La La Land has my brain in a pretzel. I saw it Saturday afternoon and I’m still trying to piece together my thoughts. The one thing I’m sure about is that overall I didn’t like it. I caught myself looking around the theater and wondering when it was going to be over, which isn’t a great sign for the movie. But that’s not to say I didn’t love some parts because I did. I just feel like they relied too heavily on the “wow” factor of this being a genre of film that isn’t common in today’s world. It’s a throwback to the golden age of movies, and that’s ok. We need things like this to remind us that movies don’t have to be so rigidly structured around reality. It’s ok to represent a couple falling in love by having them suddenly floating and dancing among the stars. Why? Because it’s entertaining. It’s a more basic and visual approach to representing feelings on screen.

I don’t criticize the filmmakers for creating a musical, I actually applaud them for it. I do criticize them however for pandering appealing to the entertainment industry and critics. This was a movie made by Hollywood for Hollywood to celebrate Hollywood. It’s tailor made to appeal to anyone who’s ever struggled at the start of their career in music or acting who sacrificed everything in order to succeed… pretty much everyone in the industry can relate to this, which is why it’s getting such high praise and receiving so many awards. Am I saying they made this movie with the sole intention of getting nominations? Not really… but it would make sense if they did.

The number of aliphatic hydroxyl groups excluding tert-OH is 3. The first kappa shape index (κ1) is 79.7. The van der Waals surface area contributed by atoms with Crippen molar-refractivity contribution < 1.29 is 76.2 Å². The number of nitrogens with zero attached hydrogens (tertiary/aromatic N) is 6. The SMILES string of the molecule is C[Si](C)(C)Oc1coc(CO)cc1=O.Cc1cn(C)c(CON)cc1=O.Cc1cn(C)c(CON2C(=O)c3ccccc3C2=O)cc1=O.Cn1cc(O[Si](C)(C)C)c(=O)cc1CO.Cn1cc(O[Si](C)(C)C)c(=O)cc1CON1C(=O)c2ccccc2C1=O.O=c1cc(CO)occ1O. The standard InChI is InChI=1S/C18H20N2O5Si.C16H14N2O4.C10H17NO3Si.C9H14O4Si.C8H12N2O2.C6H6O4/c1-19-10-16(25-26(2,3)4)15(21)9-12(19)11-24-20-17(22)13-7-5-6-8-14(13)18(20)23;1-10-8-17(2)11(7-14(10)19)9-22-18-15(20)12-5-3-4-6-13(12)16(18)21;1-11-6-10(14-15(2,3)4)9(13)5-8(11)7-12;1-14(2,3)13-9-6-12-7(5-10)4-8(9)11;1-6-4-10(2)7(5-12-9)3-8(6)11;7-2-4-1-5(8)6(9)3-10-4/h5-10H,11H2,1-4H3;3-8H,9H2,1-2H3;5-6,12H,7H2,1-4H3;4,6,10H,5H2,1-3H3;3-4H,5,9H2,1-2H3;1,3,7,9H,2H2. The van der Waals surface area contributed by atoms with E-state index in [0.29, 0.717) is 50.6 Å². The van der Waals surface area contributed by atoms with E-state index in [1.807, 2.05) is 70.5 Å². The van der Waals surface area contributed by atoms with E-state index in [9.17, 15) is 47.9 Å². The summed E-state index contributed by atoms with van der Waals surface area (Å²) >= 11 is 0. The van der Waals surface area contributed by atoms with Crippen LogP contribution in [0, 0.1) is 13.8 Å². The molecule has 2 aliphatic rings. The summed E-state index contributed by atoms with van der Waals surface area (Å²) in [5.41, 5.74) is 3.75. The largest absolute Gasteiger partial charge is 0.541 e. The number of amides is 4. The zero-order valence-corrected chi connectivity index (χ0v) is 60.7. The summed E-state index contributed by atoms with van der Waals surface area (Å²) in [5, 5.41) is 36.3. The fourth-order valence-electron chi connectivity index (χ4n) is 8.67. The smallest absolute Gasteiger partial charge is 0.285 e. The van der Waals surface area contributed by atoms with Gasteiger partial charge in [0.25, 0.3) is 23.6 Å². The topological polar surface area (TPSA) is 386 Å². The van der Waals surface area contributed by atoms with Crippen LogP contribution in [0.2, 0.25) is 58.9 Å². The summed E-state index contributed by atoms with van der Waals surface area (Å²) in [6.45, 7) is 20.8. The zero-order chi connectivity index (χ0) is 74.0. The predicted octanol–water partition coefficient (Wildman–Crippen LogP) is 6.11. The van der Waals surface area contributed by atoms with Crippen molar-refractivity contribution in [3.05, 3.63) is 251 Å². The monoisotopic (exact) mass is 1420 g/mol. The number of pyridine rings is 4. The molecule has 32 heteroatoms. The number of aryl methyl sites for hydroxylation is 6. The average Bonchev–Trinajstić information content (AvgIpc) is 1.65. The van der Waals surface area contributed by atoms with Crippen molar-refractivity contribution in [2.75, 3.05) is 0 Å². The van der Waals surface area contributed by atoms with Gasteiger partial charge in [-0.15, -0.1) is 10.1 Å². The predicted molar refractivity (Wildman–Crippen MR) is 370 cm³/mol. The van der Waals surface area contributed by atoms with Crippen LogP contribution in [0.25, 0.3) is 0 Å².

It’s a movie that tries to appear as happy and uplifting while dealing in a subject that is actually very depressing and sobering (real life) while the end gives it all validation because that’s just how the world works. You can’t have it all, but you can get some great memories along the way. It’s a great foundation for a movie. My main criticism comes from the fact that this great story was told in a way that dragged unnecessarily and relied on lots of flash, big names, and nostalgia to carry it.

la-la-land-ryan-gosling-emma-stone-1.jpg

Spoilers- The opening scene was perfect. It was by far the greatest part of the movie. I thought this elaborate, single cut song and dance number in a traffic jamb would set the tone for the rest of the movie. This thing got me pumped up and excited for what was to come but unfortunately nothing that followed compared or even came close to matching the level of excitement I felt during those first 5 minutes.  Not surprisingly the best parts of La La Land were the musical scenes. The songs were incredible and catchy, the dancing was good and fun to watch. I STILL have those City of Stars and Another Day of Sun songs stuck in my head. I wanted more. Big flashy numbers with a bunch of people dancing were what I wanted from this, instead of constant duets from the two leads.